[Thank you very much, I'm glad you liked it!] You know, when I arrange a performance, I enter a kind of trance. I'm almost unaware of what's happening around me. I'm immersed in the process, interacting with people tactilely, sometimes verbally, but I don't perceive their reaction. I'm keenly aware of the energy exchange happening, which I give and receive — it's incredibly inspiring.

In my works, I always emphasize the fact that nature exists within humans, and it was important to me that every guest at the performance felt this connection within themselves. One way or another, we instinctively react, no matter how much we evolve. Each of us has a flower inside that grows and dies — this is the moment of pushing off the bottom. Every human being experiences such a moment in life. The reasons can be different. But this is our flower, and it's important not to forget about it.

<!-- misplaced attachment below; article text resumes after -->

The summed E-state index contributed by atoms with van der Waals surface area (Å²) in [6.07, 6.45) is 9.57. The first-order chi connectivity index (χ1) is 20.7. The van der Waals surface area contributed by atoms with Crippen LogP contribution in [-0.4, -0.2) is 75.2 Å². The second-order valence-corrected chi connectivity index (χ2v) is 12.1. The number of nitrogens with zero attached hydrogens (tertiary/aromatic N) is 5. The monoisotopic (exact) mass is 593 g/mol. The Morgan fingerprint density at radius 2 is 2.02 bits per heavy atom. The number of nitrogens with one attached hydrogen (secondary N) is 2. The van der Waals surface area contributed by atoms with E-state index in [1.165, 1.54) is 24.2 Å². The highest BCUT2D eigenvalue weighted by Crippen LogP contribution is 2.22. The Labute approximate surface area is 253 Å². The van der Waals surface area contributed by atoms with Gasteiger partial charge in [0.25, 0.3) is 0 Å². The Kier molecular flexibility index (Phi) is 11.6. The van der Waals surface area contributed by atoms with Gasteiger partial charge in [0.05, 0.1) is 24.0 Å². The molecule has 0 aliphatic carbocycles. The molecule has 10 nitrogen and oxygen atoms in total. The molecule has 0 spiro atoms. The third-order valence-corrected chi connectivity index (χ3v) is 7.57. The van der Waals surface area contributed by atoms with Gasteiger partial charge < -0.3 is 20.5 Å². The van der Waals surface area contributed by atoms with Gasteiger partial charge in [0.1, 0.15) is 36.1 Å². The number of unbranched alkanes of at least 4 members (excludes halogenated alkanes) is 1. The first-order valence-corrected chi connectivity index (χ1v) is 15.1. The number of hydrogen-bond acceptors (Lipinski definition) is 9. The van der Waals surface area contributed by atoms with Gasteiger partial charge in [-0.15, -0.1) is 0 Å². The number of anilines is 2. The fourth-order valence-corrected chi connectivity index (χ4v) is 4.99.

When the performance ends, and I step away from the process, I'm extremely interested in the feedback from critics. I'm open to any opinion. I don't want to hear only positive reactions because I understand there are eight billion of us (laughing). Many people attended the performance, so it's impossible for everyone to experience the same emotion. The main thing is for people to maintain a respectful attitude. I won't mention names, but some art critics can write disrespectfully, unpleasantly about an artist. And then there are those who, even without understanding the artwork, write very cultured critiques. I respect that. I always treat people the way I would like to be treated. And I expect the same from others. Although, you know, it's also interesting to observe a vivid reaction, whether it's positive or negative.
— What are your plans for upcoming exhibitions and projects?